I told my hosts, right off the bat, that I wanted to try everything. I’ve visited multiple villages this year, so I know that many aspects of “village life” look different from the “city life” I experience in Korba, where I have lived most of the year. I asked MCC for this opportunity because I wanted to actually experience the pace of things—the day-to-day work that people in the village perform. I hoped they would let me participate in any nitty-gritty thing, from sweeping to hoeing to gutting fish. I imagined that I would be working and resting right alongside my hosts from dawn till dusk.

That wasn’t exactly a realistic dream, of course. Hospitality is such a central tenet to Indian culture that I knew being treated like a guest was inevitable, especially when staying for just a week. Even after months of living with my host family, it’s still a battle for me to help with the dishes! The fact that my hosts in Jharkhand allowed me to do as much work as I did is notable indeed. I had the opportunity to carry rocks and water on my head, catch fish and help with cooking and sewing, among other things.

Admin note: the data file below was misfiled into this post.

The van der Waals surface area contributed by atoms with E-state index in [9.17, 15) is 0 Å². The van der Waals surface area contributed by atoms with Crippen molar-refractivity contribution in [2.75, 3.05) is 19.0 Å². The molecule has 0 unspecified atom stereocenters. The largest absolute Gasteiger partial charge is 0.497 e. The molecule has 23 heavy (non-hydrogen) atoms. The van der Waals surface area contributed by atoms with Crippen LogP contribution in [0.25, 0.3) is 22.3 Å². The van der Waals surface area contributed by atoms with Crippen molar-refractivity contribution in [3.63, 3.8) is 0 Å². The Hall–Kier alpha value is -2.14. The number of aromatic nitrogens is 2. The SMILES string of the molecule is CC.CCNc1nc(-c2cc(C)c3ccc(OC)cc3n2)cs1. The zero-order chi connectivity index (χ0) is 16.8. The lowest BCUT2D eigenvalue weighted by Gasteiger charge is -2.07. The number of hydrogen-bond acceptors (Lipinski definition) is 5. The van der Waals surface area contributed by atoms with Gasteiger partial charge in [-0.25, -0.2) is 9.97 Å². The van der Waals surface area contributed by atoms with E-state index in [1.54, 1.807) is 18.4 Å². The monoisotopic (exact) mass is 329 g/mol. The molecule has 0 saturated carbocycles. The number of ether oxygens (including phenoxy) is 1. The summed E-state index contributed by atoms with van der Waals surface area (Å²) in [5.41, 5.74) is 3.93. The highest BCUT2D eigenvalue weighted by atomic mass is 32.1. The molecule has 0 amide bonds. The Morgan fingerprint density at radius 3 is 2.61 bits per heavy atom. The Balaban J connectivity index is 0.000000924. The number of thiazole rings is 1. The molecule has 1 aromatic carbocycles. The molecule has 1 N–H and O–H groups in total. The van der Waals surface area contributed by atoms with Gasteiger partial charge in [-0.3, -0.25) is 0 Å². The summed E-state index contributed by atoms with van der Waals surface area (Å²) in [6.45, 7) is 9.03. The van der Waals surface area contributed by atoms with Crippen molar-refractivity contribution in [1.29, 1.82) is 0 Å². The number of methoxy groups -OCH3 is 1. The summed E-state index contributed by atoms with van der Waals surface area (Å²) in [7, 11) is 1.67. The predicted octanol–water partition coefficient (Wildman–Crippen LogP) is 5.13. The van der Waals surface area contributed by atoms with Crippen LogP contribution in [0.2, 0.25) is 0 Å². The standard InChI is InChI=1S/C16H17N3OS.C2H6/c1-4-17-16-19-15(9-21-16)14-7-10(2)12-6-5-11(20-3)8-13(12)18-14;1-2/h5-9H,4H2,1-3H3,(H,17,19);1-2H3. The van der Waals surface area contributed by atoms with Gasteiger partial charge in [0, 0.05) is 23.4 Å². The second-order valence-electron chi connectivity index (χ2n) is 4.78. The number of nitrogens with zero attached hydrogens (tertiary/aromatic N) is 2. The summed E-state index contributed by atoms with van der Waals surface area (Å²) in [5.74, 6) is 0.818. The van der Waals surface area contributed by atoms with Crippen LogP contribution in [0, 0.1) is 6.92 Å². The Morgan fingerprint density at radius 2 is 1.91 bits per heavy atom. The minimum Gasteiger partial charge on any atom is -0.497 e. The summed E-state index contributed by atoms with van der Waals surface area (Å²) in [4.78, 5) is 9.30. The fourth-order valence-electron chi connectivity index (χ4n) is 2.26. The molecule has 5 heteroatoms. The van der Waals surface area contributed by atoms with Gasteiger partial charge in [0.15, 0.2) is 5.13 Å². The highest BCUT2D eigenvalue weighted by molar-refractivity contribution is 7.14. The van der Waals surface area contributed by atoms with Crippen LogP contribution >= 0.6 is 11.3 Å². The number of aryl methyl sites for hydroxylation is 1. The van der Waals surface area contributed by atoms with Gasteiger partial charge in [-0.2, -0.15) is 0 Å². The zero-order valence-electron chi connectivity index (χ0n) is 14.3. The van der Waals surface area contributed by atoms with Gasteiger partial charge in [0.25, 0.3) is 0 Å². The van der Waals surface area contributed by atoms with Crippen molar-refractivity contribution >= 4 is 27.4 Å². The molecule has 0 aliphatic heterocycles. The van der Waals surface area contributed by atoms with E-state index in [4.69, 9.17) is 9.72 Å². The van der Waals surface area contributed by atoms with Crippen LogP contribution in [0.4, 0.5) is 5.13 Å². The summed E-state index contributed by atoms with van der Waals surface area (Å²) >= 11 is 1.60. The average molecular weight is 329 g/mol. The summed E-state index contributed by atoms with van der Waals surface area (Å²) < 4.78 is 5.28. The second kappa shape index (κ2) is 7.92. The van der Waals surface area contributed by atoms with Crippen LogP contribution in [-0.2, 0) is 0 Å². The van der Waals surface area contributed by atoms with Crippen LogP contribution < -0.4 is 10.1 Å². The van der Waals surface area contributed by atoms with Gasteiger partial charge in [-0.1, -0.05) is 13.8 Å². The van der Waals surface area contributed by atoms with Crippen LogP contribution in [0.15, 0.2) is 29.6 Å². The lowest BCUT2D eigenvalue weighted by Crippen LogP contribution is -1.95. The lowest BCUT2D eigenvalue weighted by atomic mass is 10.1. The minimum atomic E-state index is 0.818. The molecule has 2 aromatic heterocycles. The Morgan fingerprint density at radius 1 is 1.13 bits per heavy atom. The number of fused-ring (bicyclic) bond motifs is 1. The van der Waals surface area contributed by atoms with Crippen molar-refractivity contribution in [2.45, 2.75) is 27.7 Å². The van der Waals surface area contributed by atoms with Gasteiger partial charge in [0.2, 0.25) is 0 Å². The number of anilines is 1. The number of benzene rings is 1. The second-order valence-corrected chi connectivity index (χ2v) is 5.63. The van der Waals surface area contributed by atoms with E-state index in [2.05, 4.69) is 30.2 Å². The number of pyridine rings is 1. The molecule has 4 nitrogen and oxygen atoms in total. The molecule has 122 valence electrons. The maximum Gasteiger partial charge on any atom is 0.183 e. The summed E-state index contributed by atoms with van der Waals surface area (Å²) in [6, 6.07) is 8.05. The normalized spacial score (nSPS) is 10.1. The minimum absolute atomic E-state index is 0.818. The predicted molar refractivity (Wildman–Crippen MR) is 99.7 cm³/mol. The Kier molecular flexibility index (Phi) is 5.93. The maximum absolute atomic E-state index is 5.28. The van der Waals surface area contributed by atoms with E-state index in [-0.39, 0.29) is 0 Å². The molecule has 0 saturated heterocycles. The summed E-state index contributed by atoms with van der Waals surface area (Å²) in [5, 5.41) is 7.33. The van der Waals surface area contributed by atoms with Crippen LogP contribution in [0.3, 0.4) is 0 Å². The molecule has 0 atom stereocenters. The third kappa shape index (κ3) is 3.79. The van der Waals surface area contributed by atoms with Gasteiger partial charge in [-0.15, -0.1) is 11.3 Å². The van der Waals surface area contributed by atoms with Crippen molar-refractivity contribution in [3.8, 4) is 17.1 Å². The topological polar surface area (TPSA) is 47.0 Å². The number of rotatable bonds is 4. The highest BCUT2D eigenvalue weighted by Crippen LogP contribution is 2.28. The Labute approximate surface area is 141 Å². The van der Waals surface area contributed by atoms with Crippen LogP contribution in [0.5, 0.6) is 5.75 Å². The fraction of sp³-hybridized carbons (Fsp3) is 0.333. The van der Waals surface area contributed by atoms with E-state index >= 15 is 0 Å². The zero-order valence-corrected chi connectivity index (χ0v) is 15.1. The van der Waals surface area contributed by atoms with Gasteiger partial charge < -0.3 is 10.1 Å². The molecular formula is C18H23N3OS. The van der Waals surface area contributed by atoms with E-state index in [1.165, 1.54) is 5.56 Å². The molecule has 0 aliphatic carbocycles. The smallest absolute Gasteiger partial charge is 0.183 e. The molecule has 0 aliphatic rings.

One of my favourite authors is Max Lucado. At the beginning of In the Grip of Grace, he writes what he calls “the parable of the river.” It’s about four straying sons and the fifth who goes out to retrieve them. One of the four who strayed decides to work his way back to his father’s home by building a stone pathway across the river. When the eldest finds this brother, he tells him to leave the project because the river is too long, the task is too great, and besides his father will forgive him. He offers to carry his brother home. The brother refuses, determined to finish his work, to win his father’s favour and earn his mercy. The most poignant line in the parable comes when the eldest says to his brother, “Favour won is no favour. Mercy earned is no mercy.” And we could add one further, “Grace deserved is no grace.”

Sometimes I get confused about God’s grace, thinking I need to impress God through my actions in order to receive it. I think his favour is something to win; his mercy is something to earn; his grace is something of which to be worthy. I want to work for it, sweat for it, get completely dirty and then receive it as a delightfully cleansing bucket bath. But if I had to be deserving in order to be received by God, then his grace would be irrelevant. And if I had to work my own way back to him, well I would never make it there at all.